The Tingler 1959

An obsessed pathologist discovers and captures a parasitic creature that grows when fear grips its host.

The Cast

Vincent Price-Dr. Warren Chapin
Judith Evelyn-Mrs. Martha Ryerson Higgins
Darryl Hickman-David Morris
Patricia Cutts-Isabel Stevens Chapin
Pamela Lincoln-Lucy Stevens
Philip Coolidge-Oliver 'Ollie' Higgins
Leon Alton-Member of Silent Movie Audience

The Director: William Castle
The Writers: Robb White
Music by: Von Dexter
Certificate : X

Film Trivia

Pamela Lincoln and Darryl Hickman, who play the young suitors, actually got married on November 28th after the Tingler release on July 29th 1959. They had two children, and divorced on December 8th, 1982.
The earliest film to depict an LSD trip.
The Tingler is a large scale model of velvet worm, also called peripatus. It has its own phylum - Onychophora. It is about half way between and earthworm and an arthropod.
This film is listed among The 100 Most Amusingly Bad Movies Ever Made in Golden Raspberry Award founder John Wilson's book THE OFFICIAL RAZZIE® MOVIE GUIDE.
William Castle toyed with other ideas to frighten audience members, in addition to 'percepto'; among them: rolling bean bags to brush against the legs of audience members, speakers mounted at different areas that would give a 'screech' when the tingler appeared, and possibly even using 'shills' to operate some type of mechanical device to tickle the legs of the audience members; but the only viable way of doing it was by attaching buzzers in select seats to coincide with the appearance of the tingler- 'percepto'.
Clips from Tol'able David (1921) are shown in the cinema.
Co-stars Vincent Price and Judith Evelyn previously starred on stage together in 1941 during the Broadway performance of "Angel Street", based on Patrick Hamilton's play "Gaslight".
In Oct. 1959, Columbia Pictures distributed this film on a double bill with Juke Box Rhythm (1959). Filmed May 18-June 1 1959.
To create the footage of the bright red blood flowing in a black and white film, they simply build a set in shades of black and white so that it would photograph on color film as if were being shot on black and white stock. The flowing bright red "blood" would stand out and create a very dynamic effect. The color footage had to be manually spliced into the black and white release prints. This was in the days before thousands of release prints were needed for a theatrical release.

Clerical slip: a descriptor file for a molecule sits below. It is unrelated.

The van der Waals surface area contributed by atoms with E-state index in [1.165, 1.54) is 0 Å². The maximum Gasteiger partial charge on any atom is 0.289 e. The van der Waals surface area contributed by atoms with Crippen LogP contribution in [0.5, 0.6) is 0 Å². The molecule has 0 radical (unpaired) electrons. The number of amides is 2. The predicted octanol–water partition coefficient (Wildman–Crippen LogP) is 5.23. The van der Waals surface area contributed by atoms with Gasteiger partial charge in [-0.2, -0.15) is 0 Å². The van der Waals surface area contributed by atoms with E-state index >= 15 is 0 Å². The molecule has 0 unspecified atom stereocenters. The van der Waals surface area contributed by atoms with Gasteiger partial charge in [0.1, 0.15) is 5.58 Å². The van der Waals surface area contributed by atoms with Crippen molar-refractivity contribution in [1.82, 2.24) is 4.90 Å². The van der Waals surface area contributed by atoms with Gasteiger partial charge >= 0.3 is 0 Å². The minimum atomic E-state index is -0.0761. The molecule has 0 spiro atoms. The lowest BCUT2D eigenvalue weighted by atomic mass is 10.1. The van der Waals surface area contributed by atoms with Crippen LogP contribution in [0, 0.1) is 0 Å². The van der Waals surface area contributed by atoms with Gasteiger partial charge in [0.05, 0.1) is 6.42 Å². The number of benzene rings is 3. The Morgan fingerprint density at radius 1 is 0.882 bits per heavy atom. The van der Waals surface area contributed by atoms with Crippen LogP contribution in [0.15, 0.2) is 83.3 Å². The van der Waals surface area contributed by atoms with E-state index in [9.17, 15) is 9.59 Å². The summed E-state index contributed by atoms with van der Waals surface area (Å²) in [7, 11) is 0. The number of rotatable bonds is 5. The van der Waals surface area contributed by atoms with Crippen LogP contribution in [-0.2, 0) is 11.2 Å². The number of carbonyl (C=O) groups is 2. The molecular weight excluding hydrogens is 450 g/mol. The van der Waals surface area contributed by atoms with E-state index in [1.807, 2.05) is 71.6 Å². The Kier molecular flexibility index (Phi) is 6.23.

You may recognize Judith Evelyn, who plays the mute, terrified silent movie theatre owner here - five years earlier, she had played James Stewart's romantically frustrated neighbor "Miss Lonelyhearts" in the Hitchcock classic Rear Window.
This film marked the return of William Castle to this home studio, Columbia Pictures. It also marked the first film for Castle's own production company.
All three actors shown screaming in the film's epilogue are also cast as audience members in the silent movie theater.
This movie was recently show on the Svengoolie show. They claimed it was a digitally restored print.

One of the main possible changes is that the wires used to move the tingler have been erased.

They may have also added a few flashes of color during "Dr. Chapin's" LSD visions in his lab.
William Castle: [gimmick] Whenever blood-curdling screams occurred in the movie, hidden buzzers vibrated the seats. (This feature was called "Percepto.") Shills planted in the audience let out their own screams.
When describing the strength of the Tingler's grip, Vincent Price compared it having his arm in "one of those hydraulic presses". An interesting analogy, since Price had co-stared in "The Fly" the year before (1958) as brother of scientist Andre Delambre (David Hedison) who is killed by having his fly-mutated head and left arm a hydraulic press.
When Martha Ryerson Higgins (Judith Evelyn) is hallucinating, she sees a death certicate on the wall with her name on it. The information on the death certificate is: Name- Martha Ryerson Higgins. Age-46. Date of Birth- September 4th, 1913. Place of Birth- Red Bank, New Jersey. Cause of death- FRIGHT.